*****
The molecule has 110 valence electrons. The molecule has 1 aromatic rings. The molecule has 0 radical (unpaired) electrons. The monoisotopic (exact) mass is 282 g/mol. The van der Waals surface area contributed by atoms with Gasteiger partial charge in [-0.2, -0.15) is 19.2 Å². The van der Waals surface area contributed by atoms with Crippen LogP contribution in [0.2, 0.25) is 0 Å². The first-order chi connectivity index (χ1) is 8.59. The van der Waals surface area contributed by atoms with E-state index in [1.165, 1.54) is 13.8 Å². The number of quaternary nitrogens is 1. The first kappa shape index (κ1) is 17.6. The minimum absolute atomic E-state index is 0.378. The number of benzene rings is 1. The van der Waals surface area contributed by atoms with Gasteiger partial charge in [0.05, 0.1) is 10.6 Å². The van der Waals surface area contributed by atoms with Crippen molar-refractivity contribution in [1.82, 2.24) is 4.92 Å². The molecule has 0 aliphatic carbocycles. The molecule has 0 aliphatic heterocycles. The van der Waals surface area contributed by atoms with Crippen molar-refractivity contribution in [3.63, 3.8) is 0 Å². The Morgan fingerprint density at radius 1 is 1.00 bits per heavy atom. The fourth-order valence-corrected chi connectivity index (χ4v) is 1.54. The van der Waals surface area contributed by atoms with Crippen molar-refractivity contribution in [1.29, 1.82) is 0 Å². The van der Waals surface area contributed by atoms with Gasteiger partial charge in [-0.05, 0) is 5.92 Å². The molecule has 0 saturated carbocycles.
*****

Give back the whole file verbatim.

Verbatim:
The molecule has 110 valence electrons. The molecule has 1 aromatic rings. The molecule has 0 radical (unpaired) electrons. The monoisotopic (exact) mass is 282 g/mol. The van der Waals surface area contributed by atoms with Gasteiger partial charge in [-0.2, -0.15) is 19.2 Å². The van der Waals surface area contributed by atoms with Crippen LogP contribution in [0.2, 0.25) is 0 Å². The first-order chi connectivity index (χ1) is 8.59. The van der Waals surface area contributed by atoms with E-state index in [1.165, 1.54) is 13.8 Å². The number of quaternary nitrogens is 1. The first kappa shape index (κ1) is 17.6. The minimum absolute atomic E-state index is 0.378. The number of benzene rings is 1. The van der Waals surface area contributed by atoms with Gasteiger partial charge in [0.05, 0.1) is 10.6 Å². The van der Waals surface area contributed by atoms with Crippen molar-refractivity contribution in [1.82, 2.24) is 4.92 Å². The molecule has 0 aliphatic carbocycles. The molecule has 0 aliphatic heterocycles. The van der Waals surface area contributed by atoms with Crippen molar-refractivity contribution in [3.63, 3.8) is 0 Å². The Morgan fingerprint density at radius 1 is 1.00 bits per heavy atom. The fourth-order valence-corrected chi connectivity index (χ4v) is 1.54. The van der Waals surface area contributed by atoms with Crippen molar-refractivity contribution in [1.29, 1.82) is 0 Å². The van der Waals surface area contributed by atoms with Gasteiger partial charge in [-0.05, 0) is 5.92 Å². The molecule has 0 saturated carbocycles.